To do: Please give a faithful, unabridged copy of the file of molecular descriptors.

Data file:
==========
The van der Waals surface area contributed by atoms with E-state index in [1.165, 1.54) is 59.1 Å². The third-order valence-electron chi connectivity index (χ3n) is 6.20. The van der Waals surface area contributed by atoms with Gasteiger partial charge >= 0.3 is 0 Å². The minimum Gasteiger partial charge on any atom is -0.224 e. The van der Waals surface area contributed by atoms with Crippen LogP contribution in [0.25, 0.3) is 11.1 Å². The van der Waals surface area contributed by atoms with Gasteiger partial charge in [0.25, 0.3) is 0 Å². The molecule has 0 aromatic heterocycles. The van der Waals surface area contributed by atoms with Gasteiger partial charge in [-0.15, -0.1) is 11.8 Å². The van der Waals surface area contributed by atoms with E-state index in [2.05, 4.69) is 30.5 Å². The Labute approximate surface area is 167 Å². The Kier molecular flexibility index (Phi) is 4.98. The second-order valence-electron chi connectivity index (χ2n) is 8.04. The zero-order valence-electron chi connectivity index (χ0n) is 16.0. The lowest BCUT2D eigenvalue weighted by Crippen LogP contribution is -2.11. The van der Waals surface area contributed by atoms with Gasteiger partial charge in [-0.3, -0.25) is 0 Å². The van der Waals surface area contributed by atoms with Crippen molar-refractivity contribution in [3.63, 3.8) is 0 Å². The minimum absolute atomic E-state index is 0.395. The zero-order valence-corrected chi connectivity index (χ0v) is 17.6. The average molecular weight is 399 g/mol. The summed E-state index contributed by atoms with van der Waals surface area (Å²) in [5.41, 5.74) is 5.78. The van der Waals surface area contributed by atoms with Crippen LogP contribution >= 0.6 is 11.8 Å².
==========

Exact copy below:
The van der Waals surface area contributed by atoms with E-state index in [1.165, 1.54) is 59.1 Å². The third-order valence-electron chi connectivity index (χ3n) is 6.20. The van der Waals surface area contributed by atoms with Gasteiger partial charge >= 0.3 is 0 Å². The minimum Gasteiger partial charge on any atom is -0.224 e. The van der Waals surface area contributed by atoms with Crippen LogP contribution in [0.25, 0.3) is 11.1 Å². The van der Waals surface area contributed by atoms with Gasteiger partial charge in [0.25, 0.3) is 0 Å². The molecule has 0 aromatic heterocycles. The van der Waals surface area contributed by atoms with Gasteiger partial charge in [-0.15, -0.1) is 11.8 Å². The van der Waals surface area contributed by atoms with E-state index in [2.05, 4.69) is 30.5 Å². The Labute approximate surface area is 167 Å². The Kier molecular flexibility index (Phi) is 4.98. The second-order valence-electron chi connectivity index (χ2n) is 8.04. The zero-order valence-electron chi connectivity index (χ0n) is 16.0. The lowest BCUT2D eigenvalue weighted by Crippen LogP contribution is -2.11. The van der Waals surface area contributed by atoms with Gasteiger partial charge in [-0.3, -0.25) is 0 Å². The van der Waals surface area contributed by atoms with Crippen molar-refractivity contribution in [3.63, 3.8) is 0 Å². The minimum absolute atomic E-state index is 0.395. The zero-order valence-corrected chi connectivity index (χ0v) is 17.6. The average molecular weight is 399 g/mol. The summed E-state index contributed by atoms with van der Waals surface area (Å²) in [5.41, 5.74) is 5.78. The van der Waals surface area contributed by atoms with Crippen LogP contribution >= 0.6 is 11.8 Å².